YANGON (Reuters) - Pro-democracy leader Aung San Suu Kyi’s party said on Tuesday it supported sanctions on Myanmar but wanted talks with Western nations on whether to modify them, signalling a willingness to discuss a more flexible approach.
The National League for Democracy, which has long supported sanctions to pressure the military government, also suggested that responsible investment guidelines could be agreed that would ease hardship in impoverished but resource-rich Myanmar.
But it restated its insistence that the release of Myanmar’s estimated 2,100 political prisoners is a “critical requirement” to end punitive measures.
“The NLD calls for discussions with the United States, the European Union, Canada and Australia with a view to reaching agreement on when, how and under what circumstances sanctions might be modified in the interests of democracy, human rights and a healthy economic environment,” the party statement said.
The statement comes a day after NLD vice-chairman Tin Oo told Reuters that the pro-democracy party recommended maintaining Western sanctions on the country, where investment from China and other Asian countries has been accelerating.
“They’re being more flexible and trying to work themselves into a position for negotiation,” said Derek Tonkin, a Myanmar analyst and former British ambassador to Thailand.
“It’s certainly a very good political statement, with some very reasonable points and a very coherent defence of sanctions. It’s designed to attract attention.”
Analysts say the NLD’s focus on sanctions is also an effort to remain relevant in Myanmar’s fast-changing political landscape. Despite its huge popularity, the NLD has no stake in the new army-dominated political system having boycotted a November7 election, leading it its dissolution.
Suu Kyi’s has sizable influence over the international community and sanctions is the only real bargaining chip she has with the generals — assuming they want the restrictions lifted.
The junta has not responded to Suu Kyi’s repeated calls for dialogue and some experts say there is little incentive for them to change when isolation keeps them wealthy and powerful.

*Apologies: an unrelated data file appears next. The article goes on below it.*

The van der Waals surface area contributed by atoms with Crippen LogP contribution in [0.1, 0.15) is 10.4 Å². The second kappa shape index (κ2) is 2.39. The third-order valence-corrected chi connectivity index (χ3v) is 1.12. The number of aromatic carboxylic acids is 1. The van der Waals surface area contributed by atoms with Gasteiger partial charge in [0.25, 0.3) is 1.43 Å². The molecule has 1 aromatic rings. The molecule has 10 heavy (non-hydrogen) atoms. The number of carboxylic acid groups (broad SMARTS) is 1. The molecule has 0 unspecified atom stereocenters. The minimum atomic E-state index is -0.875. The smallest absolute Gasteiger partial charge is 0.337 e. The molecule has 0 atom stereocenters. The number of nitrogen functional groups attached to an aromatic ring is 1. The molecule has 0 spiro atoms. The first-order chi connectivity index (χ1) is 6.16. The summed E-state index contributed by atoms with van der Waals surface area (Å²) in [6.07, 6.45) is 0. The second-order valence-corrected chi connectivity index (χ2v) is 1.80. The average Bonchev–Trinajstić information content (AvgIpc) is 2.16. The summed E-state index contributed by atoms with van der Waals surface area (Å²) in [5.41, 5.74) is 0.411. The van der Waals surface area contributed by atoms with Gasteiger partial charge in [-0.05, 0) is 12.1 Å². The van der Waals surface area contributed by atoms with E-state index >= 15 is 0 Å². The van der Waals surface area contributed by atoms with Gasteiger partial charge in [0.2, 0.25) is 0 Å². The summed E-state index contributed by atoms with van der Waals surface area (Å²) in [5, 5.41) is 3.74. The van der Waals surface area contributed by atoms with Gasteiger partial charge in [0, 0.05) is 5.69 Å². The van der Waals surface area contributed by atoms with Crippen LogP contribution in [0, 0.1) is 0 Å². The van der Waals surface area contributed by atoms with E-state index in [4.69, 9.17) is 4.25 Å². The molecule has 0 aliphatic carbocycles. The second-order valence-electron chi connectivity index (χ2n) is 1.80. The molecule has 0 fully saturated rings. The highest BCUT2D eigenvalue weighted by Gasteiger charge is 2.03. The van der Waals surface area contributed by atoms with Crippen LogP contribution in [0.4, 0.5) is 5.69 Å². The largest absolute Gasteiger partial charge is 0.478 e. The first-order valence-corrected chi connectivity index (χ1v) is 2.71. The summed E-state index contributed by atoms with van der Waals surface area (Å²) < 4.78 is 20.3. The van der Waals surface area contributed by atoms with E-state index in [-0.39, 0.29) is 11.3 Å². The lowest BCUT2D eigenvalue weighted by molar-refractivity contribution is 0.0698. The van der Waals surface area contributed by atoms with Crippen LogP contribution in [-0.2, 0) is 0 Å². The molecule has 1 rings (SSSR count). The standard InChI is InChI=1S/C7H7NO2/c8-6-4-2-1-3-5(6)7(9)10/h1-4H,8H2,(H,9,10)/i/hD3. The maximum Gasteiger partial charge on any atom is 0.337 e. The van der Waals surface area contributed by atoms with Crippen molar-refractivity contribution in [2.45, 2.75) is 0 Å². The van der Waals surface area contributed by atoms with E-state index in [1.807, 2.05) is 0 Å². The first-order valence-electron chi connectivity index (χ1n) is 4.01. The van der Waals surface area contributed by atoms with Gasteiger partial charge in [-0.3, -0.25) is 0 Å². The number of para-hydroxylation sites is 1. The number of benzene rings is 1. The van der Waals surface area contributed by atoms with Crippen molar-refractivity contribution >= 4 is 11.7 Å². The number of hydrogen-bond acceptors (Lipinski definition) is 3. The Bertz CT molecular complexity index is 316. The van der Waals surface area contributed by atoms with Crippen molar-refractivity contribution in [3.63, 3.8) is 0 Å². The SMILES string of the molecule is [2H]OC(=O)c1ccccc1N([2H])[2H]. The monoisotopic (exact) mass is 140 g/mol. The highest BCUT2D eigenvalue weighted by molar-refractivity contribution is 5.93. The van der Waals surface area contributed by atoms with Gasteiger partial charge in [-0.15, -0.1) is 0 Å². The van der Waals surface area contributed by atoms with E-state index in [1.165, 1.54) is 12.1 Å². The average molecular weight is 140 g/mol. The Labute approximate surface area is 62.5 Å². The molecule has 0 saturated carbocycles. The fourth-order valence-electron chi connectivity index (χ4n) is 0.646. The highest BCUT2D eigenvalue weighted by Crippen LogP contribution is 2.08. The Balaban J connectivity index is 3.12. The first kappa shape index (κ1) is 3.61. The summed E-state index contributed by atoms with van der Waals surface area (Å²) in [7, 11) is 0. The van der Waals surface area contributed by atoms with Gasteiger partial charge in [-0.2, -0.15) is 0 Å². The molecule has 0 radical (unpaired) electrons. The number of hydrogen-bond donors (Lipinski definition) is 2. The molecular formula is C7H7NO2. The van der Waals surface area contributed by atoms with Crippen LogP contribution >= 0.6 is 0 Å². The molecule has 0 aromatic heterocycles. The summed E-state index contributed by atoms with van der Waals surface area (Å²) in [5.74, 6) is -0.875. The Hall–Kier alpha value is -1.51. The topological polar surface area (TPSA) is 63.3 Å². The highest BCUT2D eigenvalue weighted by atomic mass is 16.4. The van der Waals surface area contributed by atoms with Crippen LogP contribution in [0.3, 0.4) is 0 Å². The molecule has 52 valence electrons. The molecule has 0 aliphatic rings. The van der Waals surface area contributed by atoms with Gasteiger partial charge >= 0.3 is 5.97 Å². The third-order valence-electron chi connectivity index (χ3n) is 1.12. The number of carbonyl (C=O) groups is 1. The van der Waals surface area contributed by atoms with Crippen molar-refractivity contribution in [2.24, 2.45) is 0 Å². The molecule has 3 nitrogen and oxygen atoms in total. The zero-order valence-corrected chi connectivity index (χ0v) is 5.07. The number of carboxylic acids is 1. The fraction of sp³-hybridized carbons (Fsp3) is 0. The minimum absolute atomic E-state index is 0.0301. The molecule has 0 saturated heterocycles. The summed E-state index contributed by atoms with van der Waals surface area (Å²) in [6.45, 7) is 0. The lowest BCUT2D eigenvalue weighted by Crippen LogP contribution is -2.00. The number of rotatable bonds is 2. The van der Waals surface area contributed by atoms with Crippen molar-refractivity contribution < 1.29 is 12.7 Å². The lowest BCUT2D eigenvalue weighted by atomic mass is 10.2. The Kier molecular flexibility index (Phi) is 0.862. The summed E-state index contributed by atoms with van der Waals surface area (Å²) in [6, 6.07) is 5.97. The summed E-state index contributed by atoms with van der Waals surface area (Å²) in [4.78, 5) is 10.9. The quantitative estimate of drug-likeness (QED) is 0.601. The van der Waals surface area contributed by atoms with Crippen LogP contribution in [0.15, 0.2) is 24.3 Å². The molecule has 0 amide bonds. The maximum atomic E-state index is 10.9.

China, Thailand, India and Singapore are already big investors in Myanmar, formerly known as Burma. Chinese companies poured in more than $8 billion last year, mostly in energy-related projects, according to official Myanmar data.
The former British colony was one of Southeast Asia’s wealthiest and most promising nations just over 50 years ago, the world’s biggest rice exporter and major energy producer.
The country’s proven gas reserves doubled in the past decade to 570 billion cubic metres, equivalent to almost a fifth of Australia’s, according to the BP Statistical Review. Revenues from those reserves are tightly held among the ruling military elite whose cronies dominate other businesses.
That raises the question of whether the real power holders in Myanmar would benefit from Western investment, which would require greater transparency. The generals have sharply criticised sanctions, but have not asked for them to be lifted.
Suu Kyi, who was released from house arrest on November 13, has long been a backer of strict sanctions, leading to criticism from some fellow pro-democracy activists that she was too inflexible on the issue.
Many experts say sanctions have failed because the regime’s wealth has swelled as a result of trade and energy deals with China and Thailand. Myanmar has recently sought to cosy up to other Asian countries, saying the “unfavourable Western sanctions” leave lucrative investment opportunities.
A spokeswoman for EU foreign affairs chief Catherine Ashton said Myanmar would be on the agenda for a meeting of EU heads of state in April.
“What I can say is that obviously we are in a listening mode,” Maja Kocijancic said when asked if the EU would consider softening sanctions on Myanmar. “We are consulting all relevant stakeholders and once this issue comes on the Council agenda, we will see what decision there will be on the way forward.”
Soon after her release, Suu Kyi indicated she might recommend the lifting of the embargoes, which prompted a flurry of diplomatic activity and attracted wide attention in the West.
Experts suggest Suu Kyi might act as a mediator between the West and the reclusive generals towards easing the sanctions in return for concrete reforms in the country of 50 million people, about a third of whom live beneath the poverty line.
Additional reporting by Luke Baker in Brussels; Writing by Jason Szep; Editing by Martin Petty and Andrew Marshall